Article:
She added she couldn't specifically name any firms that have been particularly successful at this.

One reason for the dearth of minority brokers is that firms currently are having a hard time bringing in any trainees at all, noted Danny Sarch, a recruiter at Leitner Sarch Consultants Ltd.

“The problem is that the industry isn't training new advisers. So if you're having a hard time bringing anyone in, then it's harder than ever to bring in minorities,” Mr. Sarch said. “It makes it hard for anyone to be successful.”

Ripple effect

Nevertheless, the settlement may have a ripple effect among other firms in the financial services industry — which historically has been white and male.

“There are still pockets of racism and sexism, and this settlement brings it to the forefront and makes it a healthier place for everyone to work,” Mr. Sarch said.

James M. Finberg of Altshuler Berzon LLP, who had worked on an unrelated Morgan Stanley racial bias case that resulted in a $16 million settlement in 2008, noted that injunctive relief is the way to bring about change in hiring and retention at employers.

“The goal isn't just a one-shot check, but to fundamentally change the way things operate,” he said. “The numbers [of minority brokers] on Wall Street are appalling, and it appears the numbers of these advisers are a lot lower than the pool of people who should be qualified to do the job, if you look at minimum requirements in terms of education and experience.”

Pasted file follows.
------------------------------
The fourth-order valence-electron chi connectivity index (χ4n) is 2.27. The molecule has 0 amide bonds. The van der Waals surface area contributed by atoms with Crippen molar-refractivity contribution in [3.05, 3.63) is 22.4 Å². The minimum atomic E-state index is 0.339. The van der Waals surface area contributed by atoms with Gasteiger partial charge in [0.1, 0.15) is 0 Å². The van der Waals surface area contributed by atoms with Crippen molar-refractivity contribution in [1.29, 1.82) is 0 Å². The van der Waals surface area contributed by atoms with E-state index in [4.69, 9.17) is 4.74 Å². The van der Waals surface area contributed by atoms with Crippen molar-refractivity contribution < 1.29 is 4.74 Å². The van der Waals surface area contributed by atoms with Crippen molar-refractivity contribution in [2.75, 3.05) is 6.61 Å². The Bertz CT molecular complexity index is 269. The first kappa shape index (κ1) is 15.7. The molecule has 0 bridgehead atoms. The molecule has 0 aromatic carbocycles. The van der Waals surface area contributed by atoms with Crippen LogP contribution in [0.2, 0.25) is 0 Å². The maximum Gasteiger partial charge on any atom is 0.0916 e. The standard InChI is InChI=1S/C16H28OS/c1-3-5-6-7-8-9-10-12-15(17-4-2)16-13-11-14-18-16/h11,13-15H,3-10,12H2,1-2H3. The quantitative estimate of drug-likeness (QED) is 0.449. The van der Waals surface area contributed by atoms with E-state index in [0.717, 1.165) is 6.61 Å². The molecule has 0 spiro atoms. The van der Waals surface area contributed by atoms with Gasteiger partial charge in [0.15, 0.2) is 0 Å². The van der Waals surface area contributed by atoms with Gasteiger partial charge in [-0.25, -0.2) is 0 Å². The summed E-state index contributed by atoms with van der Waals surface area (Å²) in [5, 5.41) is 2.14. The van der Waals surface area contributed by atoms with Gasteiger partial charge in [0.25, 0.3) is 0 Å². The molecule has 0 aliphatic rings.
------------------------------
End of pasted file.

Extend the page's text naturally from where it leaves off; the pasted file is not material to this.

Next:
Mr. Finberg added: “It would seem there's room to improve recruiting, promotion and retention policies so that you have more diverse workforces.”

The largest previous racial bias settlements were $192.5 million by Coca-Cola Co. in 2001 and $176 million by Texaco Inc. in 1997, according to data compiled by Bloomberg News. The value of both those settlements included non-cash consideration.

The lead plaintiff in the BofA case, George McReynolds of Nashville, Tenn., still works for Merrill Lynch, Ms. Bish said. Mr. McReynolds and the firm maintained a professional attitude throughout the litigation based on a common “passion for their clients,” she said.